As to what the actual purpose of a University Education is, I find myself wondering the same thing. What it SHOULD be for is providing a solid foundation in a particular field of study so you can hit the ground running when you go into your chosen field.
But, unfortunately, at this point in time, it is mostly about babysitting subadults until they join the workforce and, because the college is too busy doing what the high schools should have done, most of them are woefully unprepared to actually do whatever career they have chosen to pursue.

funkdaddy's avatar

@rojo – that seems like a really negative view of a generally exceptional group of young adults.

Most people are living on their own for the first time when they go to college. It’s the first time doing all those things without someone else being the primary decision maker in their lives. That’s huge and something they can’t learn in high school typically because they still live with their parents. It’s a function of age I guess more than college. But balancing the reality of life’s basics and a demanding workload is tough for anyone at first.

Have you visited a college campus or talked to some college students studying in your area of expertise? Were you really not impressed with people about to graduate?

They couldn’t get there without first learning the ropes.

JLeslie's avatar

I’m with @rojo that college is not about paying bills and social obligations as @funkdaddy suggested. I also think high school and parents should be teaching this regualr life stuff, and I also feel it is a function of being out of the house that really gets new, young, adults doing these things onntheir own. There are plenty of college students who live at home who don’t pay bills, and plenty of studentsliving on campus who have their parents paying all the bills. The university does not teach basic things like paying a bill from what I remember.

However, I also think college is not just about learning a career. 4 year education in America usually involves exploring new subjects to some extent, exploring interests, and graduating with some “roundness.” We don’t really specialize until the last two years of school, although we do take some prep courses in the first two years depending on the major. Some majors and some coursework are very specific all the way through, and some majors you walk out as a professional in your field and the actual real life work is very much like classwork. Accountants for instance, the get their CPA and then a balance sheet is a balance sheet and a tax for is a tax form. Of course accounting is more than that, but there are very specific things taught and what you are qualified for. Other majors are more abstract, and as you get into the real world of jobs and careers it is a little more ambiguous. But, the degree shows you can perservere, stay committed, and learn. Universities that pull people from all over the country privide opportunity to know people from all over the country and discuss many different topics, even outside of the classroom. Another type of rounding.

livelaughlove21's avatar

Some do learn what it means to be a real bill-paying self-sustaining adult in college. Sure, some still have parents paying their way, but many don’t. And I don’t care what high school and parents teach their kids about the real world – you don’t really learn it until you do it. And for those that are on their own for the first time in college, that’s when they really learn it. Some don’t learn until after college when mommy and daddy stop paying for everything. I don’t know anyone in high school that truly knows how to be on their own, be responsible for themselves, pay their own bills, etc. They may think they know, but they don’t. I was very bright in high school, but until I moved out of my parents’ house, I had no clue.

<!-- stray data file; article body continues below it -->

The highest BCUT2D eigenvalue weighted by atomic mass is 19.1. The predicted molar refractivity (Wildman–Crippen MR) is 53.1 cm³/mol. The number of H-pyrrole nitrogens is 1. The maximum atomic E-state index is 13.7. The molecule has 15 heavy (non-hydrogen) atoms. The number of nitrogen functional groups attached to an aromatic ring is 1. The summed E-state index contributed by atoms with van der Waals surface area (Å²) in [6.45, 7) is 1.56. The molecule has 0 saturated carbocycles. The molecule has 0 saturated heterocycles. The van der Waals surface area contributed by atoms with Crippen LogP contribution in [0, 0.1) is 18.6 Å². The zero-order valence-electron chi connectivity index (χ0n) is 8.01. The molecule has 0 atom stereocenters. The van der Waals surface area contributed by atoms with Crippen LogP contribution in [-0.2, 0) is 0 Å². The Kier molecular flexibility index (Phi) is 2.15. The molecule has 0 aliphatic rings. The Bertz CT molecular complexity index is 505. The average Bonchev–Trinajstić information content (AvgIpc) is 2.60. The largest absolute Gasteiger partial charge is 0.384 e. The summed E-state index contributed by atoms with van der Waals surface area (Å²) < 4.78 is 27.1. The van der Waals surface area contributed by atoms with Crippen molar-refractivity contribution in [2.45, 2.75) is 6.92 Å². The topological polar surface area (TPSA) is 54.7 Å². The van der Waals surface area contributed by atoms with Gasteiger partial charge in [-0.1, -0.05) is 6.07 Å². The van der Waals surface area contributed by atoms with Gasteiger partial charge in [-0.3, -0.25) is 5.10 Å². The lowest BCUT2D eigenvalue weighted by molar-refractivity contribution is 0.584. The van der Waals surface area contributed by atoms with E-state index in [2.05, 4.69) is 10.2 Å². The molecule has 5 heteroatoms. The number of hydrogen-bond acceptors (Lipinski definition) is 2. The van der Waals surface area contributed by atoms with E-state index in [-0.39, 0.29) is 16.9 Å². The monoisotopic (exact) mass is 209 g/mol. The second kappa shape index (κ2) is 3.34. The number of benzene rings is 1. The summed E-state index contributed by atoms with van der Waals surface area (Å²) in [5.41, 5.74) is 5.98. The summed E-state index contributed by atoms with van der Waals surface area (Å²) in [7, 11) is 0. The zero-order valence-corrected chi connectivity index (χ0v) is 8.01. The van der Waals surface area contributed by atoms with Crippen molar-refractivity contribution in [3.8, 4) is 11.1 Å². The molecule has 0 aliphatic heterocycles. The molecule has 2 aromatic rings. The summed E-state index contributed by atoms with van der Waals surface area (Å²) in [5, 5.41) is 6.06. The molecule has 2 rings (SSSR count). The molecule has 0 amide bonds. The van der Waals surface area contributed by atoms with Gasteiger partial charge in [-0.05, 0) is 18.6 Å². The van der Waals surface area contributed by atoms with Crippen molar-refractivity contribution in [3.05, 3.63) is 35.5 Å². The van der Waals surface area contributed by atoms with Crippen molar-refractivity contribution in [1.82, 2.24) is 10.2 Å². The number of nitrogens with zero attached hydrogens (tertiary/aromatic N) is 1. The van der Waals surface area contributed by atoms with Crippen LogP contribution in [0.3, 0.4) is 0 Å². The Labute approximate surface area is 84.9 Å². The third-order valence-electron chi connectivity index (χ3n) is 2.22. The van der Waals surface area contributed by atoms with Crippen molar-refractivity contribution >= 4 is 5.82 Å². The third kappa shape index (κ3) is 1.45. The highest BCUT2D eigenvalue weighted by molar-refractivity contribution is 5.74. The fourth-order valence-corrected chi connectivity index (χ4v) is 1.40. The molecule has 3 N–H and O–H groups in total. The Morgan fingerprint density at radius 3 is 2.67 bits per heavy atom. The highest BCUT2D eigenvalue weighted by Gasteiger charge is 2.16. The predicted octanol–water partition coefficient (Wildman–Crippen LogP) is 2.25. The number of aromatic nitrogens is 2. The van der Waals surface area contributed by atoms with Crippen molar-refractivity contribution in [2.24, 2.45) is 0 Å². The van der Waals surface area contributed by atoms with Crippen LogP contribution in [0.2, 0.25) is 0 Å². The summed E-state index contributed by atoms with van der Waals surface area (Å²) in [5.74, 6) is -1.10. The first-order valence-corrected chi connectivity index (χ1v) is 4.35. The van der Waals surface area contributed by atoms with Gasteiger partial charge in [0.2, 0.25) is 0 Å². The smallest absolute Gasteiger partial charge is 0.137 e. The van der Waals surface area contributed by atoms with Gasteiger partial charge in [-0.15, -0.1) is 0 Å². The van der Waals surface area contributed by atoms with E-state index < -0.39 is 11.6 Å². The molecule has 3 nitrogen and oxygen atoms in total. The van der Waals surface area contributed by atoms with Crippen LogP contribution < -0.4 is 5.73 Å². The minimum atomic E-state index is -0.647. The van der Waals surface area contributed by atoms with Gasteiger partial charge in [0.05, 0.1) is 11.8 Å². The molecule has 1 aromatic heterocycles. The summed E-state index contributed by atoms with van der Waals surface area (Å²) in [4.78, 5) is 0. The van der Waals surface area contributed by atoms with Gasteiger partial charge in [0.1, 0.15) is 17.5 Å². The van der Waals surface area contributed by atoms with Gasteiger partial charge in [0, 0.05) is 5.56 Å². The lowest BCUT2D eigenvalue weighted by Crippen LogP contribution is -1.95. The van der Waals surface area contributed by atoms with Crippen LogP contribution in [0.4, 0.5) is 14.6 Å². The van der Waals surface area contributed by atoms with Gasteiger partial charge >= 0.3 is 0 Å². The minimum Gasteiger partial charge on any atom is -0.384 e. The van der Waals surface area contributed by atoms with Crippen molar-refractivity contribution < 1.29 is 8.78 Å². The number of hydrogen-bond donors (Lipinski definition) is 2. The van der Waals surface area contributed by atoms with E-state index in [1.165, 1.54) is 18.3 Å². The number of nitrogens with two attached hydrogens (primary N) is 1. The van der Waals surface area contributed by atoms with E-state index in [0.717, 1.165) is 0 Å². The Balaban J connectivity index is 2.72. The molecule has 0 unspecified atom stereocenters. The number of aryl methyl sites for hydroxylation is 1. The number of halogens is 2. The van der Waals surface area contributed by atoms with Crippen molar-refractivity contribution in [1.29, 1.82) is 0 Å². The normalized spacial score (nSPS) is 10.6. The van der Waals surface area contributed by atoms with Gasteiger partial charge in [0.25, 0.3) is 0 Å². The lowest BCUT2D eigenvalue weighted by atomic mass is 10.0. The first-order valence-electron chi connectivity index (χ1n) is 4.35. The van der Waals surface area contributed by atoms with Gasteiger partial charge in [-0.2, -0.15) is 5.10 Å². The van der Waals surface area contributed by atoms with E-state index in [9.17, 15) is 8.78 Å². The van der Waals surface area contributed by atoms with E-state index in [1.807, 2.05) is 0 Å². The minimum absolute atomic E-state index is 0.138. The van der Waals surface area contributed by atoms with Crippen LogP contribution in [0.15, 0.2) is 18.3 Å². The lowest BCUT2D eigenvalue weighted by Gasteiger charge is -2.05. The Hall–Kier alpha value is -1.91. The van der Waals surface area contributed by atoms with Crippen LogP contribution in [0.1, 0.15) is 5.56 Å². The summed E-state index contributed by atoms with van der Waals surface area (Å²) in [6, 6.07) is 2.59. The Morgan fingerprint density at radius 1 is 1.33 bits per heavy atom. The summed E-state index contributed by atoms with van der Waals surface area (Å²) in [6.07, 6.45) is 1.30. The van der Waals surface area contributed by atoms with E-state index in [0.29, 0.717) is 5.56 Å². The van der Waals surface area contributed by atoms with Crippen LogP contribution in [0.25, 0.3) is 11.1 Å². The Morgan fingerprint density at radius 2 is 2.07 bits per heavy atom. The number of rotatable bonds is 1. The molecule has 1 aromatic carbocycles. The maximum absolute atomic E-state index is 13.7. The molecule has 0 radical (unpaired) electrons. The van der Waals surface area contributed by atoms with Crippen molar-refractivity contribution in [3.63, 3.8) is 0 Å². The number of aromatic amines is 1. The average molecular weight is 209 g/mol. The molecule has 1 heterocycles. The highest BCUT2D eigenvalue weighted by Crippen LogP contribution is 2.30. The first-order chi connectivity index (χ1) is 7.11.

I also think saying college is just babysitting is ridiculous. Most of those kids are there to learn and grow and develop new skills that will help them in their future careers, regardless of what their major is. There are the party animals that only care about getting wasted and having a social life, but they’re certainly not the majority.

JLeslie's avatar

@livelaughlove21 Bill paying happens when there are bills; college or otherwise. I don’t see how college specifically helps learn about paying bills? Being on your own you pay bills, college or not. What college can do is buffer the transition from living in a parent’s home to being out on your own. It isn’t always a buffer though. A lot depends on the family.

livelaughlove21's avatar

@JLeslie I never says learning to pay bills was the purpose of college. I said that, for some, that’s where it takes place. It almost never takes place in high school.

JLeslie's avatar

@livelaughlove21 I see what you mean now. I guess I am talking about a class teaching it. I think there should be a class in high school that helps teach budgeting, how to write a check, etc. I hope kids know the basics before they are actually out on their own.

livelaughlove21's avatar

@JLeslie Ah, yes, absolutely. I meant actually using the knowledge, not just being exposed to it.

Bill1939's avatar

Having seen how the state’s mental health system worked, I quit in 1972, only using my BA in Psychology for three years. My high school experiences excluded people of color and, with the exception of those of the Jewish faith (who were all but invisible), non-Christians. What my college experience gave me was an understanding of the interconnectedness of the social and physical sciences, an expanded perspective of history and human endeavors, and the pleasure of communing with diverse people and their cultures.

mattbrowne's avatar

It’s about learning how to manage yourself and pull through.

It’s about learning how to deal with tough material and not give up too early.

It’s about using the 10% of all the subject content, if you are lucky to find a job in the same field.